By going live in a group or event, you can also control who sees the content – groups can be sent to private or secret – so if you’re the group admin you can choose who is in there and can see your live stream; the same controls apply for events.

Finally, you can block individual accounts from being able to see your business page, giving you fine-grain privacy control if you have problems with how individuals interact with your account. 

YouTube does it differently, so let’s pop over and check it out.

YouTube Live

YouTube also lets you run live streams that are exclusive to your channel subscribers. 

A big difference between YouTube and Facebook is that YouTube lets you have up to 5 membership levels – and you can choose which levels get the perk of exclusive live stream access. 

For your normal videos, there are 3three levels of access you can offer: 

  • Public lets anyone watch your video, share it anywhere, and it can be found through searching or suggested videos. 
  • Private means that you have to add anyone who you want to watch it by inputting their email address. 
  • Unlisted videos can only be viewed by people who have the video link. 

When you’re setting up a YouTube live stream, you can set the minimum age of viewers and set the same restrictions as above, plus you can restrict people from commenting until they’ve watched at least one minute of your stream. 

As with Facebook, you also get the fine-grain control of being able to block any user account you want from your channel. 

Those are the main points that differentiate YouTube Live and Facebook Live.

If they’re not floating your boat, is there a better alternative out there?

Facebook Live vs YouTube Live: Is There a Better Alternative?

Between the 2two live stream platforms we’ve looked at, you get some valuable benefits like brand recognition and free tools to reach your audience. 

They do come with compromises though, such as branded players, the inability to directly contact your loyal fans, and a lack of customization options. 

There are better alternatives for the best platform for live streaming, depending on the type of content you make and how you want to use it.

Alternative #1: Uscreen

uscreen video monetization platform

Here at Uscreen, we give you an all-in-one solution for live streaming content as well as hosting your pre-recorded video. 

Are you looking to create your own branded website where you can live stream to your paying customers? 

Do you want to monetize your content through the payment gateway of your choice, with full control over your subscriptions and offers?

Do you want to know exactly who is subscribing and buying your content and be able to reach out to them directly? 

All these features and more are available when you start running your live streams through the website and membership apps, mobile app, and TV app that you create with us.

It’s simple with Uscreen.

Build, launch and manage your membership, all in one place.

Alternative #2: Twitch

Twitch Live Streaming Platform

Twitch made a name for itself with gamers live streaming their gameplay, although now there are plenty of other use cases for streaming on Twitch. 

You get more monetization options through Twitch compared to either Facebook or YouTube, including:

  • Ad revenue 
  • Subscriptions
  • Twitch bits
  • Video game sales
  • Donations

Rather than being an add-on to a wider platform, Twitch is all about streaming – this is where people tend to go looking for live stream content.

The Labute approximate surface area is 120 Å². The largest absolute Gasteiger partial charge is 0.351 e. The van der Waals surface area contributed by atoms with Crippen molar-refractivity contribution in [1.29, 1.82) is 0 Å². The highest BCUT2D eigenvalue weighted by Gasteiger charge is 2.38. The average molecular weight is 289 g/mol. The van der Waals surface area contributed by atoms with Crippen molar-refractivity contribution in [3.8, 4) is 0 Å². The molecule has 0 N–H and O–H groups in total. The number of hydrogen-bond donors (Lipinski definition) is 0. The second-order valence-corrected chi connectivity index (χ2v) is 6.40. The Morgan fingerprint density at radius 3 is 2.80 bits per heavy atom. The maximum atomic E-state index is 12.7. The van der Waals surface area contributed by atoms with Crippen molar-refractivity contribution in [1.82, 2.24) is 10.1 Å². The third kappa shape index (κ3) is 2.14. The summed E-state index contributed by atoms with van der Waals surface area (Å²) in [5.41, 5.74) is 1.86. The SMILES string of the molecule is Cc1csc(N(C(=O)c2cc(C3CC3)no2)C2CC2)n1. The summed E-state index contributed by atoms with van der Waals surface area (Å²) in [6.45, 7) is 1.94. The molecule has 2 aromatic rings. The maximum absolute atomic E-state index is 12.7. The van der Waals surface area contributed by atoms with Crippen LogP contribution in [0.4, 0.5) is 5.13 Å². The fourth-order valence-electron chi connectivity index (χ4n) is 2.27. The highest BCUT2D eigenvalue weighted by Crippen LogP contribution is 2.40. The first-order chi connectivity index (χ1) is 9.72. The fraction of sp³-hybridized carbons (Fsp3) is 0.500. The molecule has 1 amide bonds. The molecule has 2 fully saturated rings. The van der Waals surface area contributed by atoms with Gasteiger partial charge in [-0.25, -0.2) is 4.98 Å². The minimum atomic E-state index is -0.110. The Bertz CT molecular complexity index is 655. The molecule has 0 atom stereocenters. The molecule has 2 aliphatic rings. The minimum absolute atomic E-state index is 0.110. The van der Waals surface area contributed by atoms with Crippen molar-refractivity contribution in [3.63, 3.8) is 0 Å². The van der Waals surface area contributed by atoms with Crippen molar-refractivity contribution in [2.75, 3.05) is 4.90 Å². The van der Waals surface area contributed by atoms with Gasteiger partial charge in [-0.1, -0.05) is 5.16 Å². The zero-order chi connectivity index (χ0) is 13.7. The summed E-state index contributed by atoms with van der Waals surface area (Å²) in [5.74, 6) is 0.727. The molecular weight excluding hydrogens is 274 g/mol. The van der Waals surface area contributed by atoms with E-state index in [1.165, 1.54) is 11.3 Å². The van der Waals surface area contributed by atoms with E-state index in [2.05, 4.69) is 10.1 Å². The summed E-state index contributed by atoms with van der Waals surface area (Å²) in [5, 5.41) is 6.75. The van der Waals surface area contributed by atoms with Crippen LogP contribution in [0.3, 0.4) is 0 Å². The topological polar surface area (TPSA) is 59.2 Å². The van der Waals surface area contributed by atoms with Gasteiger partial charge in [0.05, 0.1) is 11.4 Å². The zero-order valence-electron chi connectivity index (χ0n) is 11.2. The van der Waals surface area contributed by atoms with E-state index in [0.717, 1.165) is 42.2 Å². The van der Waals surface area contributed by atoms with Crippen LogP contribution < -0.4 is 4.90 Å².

Particularly if you want to monetize your esports content, Twitch may be a better live streaming platform than either Facebook or YouTube Gaming. 

Uscreen logo

The Ultimate Guide to Making Money on Twitch

twitch monetization

Alternative #3: Zoom

Zoom Events Live Streaming Platform

Zoom is best known for its live-streaming capabilities for businesses to stream video calls and events. 

The platform did branch out into monetizing content with OnZoom in October 2020, but the monetization options are limited to selling tickets to events at the moment. 

Zoom is a very useful live stream platform for businesses still, if you want to host:

  • A one-on-one video session such as a class.
  • A small group meeting or webinar.
  • A larger meeting with breakout sessions.

You also get a lot of privacy controls, so only people you want can attend your meetings or conferences. 

 Are any of these options hitting the spot for you? 

Every live streaming platform has its use – but if Uscreen is looking like the place for you to host and monetize your live content under your own brand, let’s talk. 

It’s simple with Uscreen.

Build, launch and manage your membership, all in one place.

Frequently Asked Questions (FAQs)

That was a lot to take in, still got questions? 

We’ve got the answers to some of the most common ones. 

Which is better, YouTube Live or Facebook Live?

YouTube Live is better when you want to grow your audience through organic search and have a lot of control over who sees your videos.

Facebook Live is better when you already have an audience to show content to and want people to discover them on the Facebook app. If you want your own branded video site with lots of monetization options, Uscreen is an even better option. 

Can you connect YouTube Live to Facebook Live?

You can stream the same live broadcast to YouTube Live and Facebook Live using a software encoder. Simply get the streaming key from both sites, plug the information into your streaming encoder, and you can have the same content appear in both places. 

What do you need to multi-stream to Facebook and YouTube?

Restream, OBS, Ecamm, or Switcher Studio. You’ll also need to have a mobile device or computer with a camera, and an internet connection to run a basic live stream.